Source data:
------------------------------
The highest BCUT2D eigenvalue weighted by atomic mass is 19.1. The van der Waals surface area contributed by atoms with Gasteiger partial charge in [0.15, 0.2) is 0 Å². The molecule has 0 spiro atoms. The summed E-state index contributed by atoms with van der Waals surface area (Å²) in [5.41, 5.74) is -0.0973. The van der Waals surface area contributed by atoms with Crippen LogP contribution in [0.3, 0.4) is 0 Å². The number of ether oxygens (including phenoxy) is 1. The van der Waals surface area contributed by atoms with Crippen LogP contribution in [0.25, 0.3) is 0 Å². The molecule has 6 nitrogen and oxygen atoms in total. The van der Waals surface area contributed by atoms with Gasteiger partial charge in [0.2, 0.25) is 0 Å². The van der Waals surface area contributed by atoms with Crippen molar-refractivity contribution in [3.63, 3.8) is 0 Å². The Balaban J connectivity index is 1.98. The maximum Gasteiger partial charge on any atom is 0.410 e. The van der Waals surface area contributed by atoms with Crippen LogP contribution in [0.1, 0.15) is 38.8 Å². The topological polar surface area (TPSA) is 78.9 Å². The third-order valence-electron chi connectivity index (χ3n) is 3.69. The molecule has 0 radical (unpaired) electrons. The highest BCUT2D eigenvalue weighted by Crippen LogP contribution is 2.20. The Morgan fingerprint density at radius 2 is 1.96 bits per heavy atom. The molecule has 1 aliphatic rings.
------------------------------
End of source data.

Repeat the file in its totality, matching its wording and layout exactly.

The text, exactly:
The highest BCUT2D eigenvalue weighted by atomic mass is 19.1. The van der Waals surface area contributed by atoms with Gasteiger partial charge in [0.15, 0.2) is 0 Å². The molecule has 0 spiro atoms. The summed E-state index contributed by atoms with van der Waals surface area (Å²) in [5.41, 5.74) is -0.0973. The van der Waals surface area contributed by atoms with Crippen LogP contribution in [0.3, 0.4) is 0 Å². The number of ether oxygens (including phenoxy) is 1. The van der Waals surface area contributed by atoms with Crippen LogP contribution in [0.25, 0.3) is 0 Å². The molecule has 6 nitrogen and oxygen atoms in total. The van der Waals surface area contributed by atoms with Gasteiger partial charge in [0.2, 0.25) is 0 Å². The van der Waals surface area contributed by atoms with Crippen molar-refractivity contribution in [3.63, 3.8) is 0 Å². The Balaban J connectivity index is 1.98. The maximum Gasteiger partial charge on any atom is 0.410 e. The van der Waals surface area contributed by atoms with Crippen LogP contribution in [0.1, 0.15) is 38.8 Å². The topological polar surface area (TPSA) is 78.9 Å². The third-order valence-electron chi connectivity index (χ3n) is 3.69. The molecule has 0 radical (unpaired) electrons. The highest BCUT2D eigenvalue weighted by Crippen LogP contribution is 2.20. The Morgan fingerprint density at radius 2 is 1.96 bits per heavy atom. The molecule has 1 aliphatic rings.